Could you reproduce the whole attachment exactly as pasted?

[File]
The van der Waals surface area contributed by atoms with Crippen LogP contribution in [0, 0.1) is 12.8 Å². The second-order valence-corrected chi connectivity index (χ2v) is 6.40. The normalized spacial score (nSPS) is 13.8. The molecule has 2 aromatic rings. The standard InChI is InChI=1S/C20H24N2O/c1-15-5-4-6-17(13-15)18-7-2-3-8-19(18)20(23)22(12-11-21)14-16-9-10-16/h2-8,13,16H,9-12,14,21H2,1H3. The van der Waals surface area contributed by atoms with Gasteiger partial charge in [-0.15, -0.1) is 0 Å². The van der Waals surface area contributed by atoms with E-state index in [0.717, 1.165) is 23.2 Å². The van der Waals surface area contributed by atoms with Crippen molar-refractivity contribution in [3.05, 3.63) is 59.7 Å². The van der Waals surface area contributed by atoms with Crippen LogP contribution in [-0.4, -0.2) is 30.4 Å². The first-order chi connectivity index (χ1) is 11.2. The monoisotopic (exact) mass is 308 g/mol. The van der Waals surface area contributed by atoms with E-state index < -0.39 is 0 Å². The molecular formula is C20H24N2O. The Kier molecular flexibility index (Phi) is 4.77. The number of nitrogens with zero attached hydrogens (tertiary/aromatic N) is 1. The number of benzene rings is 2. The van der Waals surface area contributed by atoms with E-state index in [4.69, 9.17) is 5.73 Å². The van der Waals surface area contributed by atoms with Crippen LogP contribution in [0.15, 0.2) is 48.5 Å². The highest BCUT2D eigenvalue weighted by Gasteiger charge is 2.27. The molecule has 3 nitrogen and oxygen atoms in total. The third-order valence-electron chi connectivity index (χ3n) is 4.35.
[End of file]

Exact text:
The van der Waals surface area contributed by atoms with Crippen LogP contribution in [0, 0.1) is 12.8 Å². The second-order valence-corrected chi connectivity index (χ2v) is 6.40. The normalized spacial score (nSPS) is 13.8. The molecule has 2 aromatic rings. The standard InChI is InChI=1S/C20H24N2O/c1-15-5-4-6-17(13-15)18-7-2-3-8-19(18)20(23)22(12-11-21)14-16-9-10-16/h2-8,13,16H,9-12,14,21H2,1H3. The van der Waals surface area contributed by atoms with Gasteiger partial charge in [-0.15, -0.1) is 0 Å². The van der Waals surface area contributed by atoms with E-state index in [0.717, 1.165) is 23.2 Å². The van der Waals surface area contributed by atoms with Crippen molar-refractivity contribution in [3.05, 3.63) is 59.7 Å². The van der Waals surface area contributed by atoms with Crippen LogP contribution in [-0.4, -0.2) is 30.4 Å². The first-order chi connectivity index (χ1) is 11.2. The monoisotopic (exact) mass is 308 g/mol. The van der Waals surface area contributed by atoms with E-state index < -0.39 is 0 Å². The molecular formula is C20H24N2O. The Kier molecular flexibility index (Phi) is 4.77. The number of nitrogens with zero attached hydrogens (tertiary/aromatic N) is 1. The number of benzene rings is 2. The van der Waals surface area contributed by atoms with E-state index in [4.69, 9.17) is 5.73 Å². The van der Waals surface area contributed by atoms with Crippen LogP contribution in [0.15, 0.2) is 48.5 Å². The highest BCUT2D eigenvalue weighted by Gasteiger charge is 2.27. The molecule has 3 nitrogen and oxygen atoms in total. The third-order valence-electron chi connectivity index (χ3n) is 4.35.